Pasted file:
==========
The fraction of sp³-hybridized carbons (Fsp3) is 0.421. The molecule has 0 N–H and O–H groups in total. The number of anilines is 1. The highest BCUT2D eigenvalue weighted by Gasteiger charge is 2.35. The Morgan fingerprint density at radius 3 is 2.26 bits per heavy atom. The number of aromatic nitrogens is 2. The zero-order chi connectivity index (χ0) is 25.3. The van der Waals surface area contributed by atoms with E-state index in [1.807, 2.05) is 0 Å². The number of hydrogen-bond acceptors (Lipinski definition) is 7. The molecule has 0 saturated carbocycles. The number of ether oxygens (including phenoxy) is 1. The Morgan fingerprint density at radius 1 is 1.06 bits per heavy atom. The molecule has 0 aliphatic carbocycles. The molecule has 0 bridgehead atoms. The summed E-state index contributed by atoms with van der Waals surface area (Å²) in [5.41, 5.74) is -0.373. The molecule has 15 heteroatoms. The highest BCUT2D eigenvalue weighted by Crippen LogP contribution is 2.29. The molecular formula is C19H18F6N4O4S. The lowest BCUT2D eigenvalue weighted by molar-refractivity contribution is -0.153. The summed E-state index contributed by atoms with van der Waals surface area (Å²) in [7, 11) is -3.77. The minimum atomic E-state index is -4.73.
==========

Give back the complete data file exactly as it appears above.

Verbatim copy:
The fraction of sp³-hybridized carbons (Fsp3) is 0.421. The molecule has 0 N–H and O–H groups in total. The number of anilines is 1. The highest BCUT2D eigenvalue weighted by Gasteiger charge is 2.35. The Morgan fingerprint density at radius 3 is 2.26 bits per heavy atom. The number of aromatic nitrogens is 2. The zero-order chi connectivity index (χ0) is 25.3. The van der Waals surface area contributed by atoms with E-state index in [1.807, 2.05) is 0 Å². The number of hydrogen-bond acceptors (Lipinski definition) is 7. The molecule has 0 saturated carbocycles. The number of ether oxygens (including phenoxy) is 1. The Morgan fingerprint density at radius 1 is 1.06 bits per heavy atom. The molecule has 0 aliphatic carbocycles. The molecule has 0 bridgehead atoms. The summed E-state index contributed by atoms with van der Waals surface area (Å²) in [5.41, 5.74) is -0.373. The molecule has 15 heteroatoms. The highest BCUT2D eigenvalue weighted by Crippen LogP contribution is 2.29. The molecular formula is C19H18F6N4O4S. The lowest BCUT2D eigenvalue weighted by molar-refractivity contribution is -0.153. The summed E-state index contributed by atoms with van der Waals surface area (Å²) in [7, 11) is -3.77. The minimum atomic E-state index is -4.73.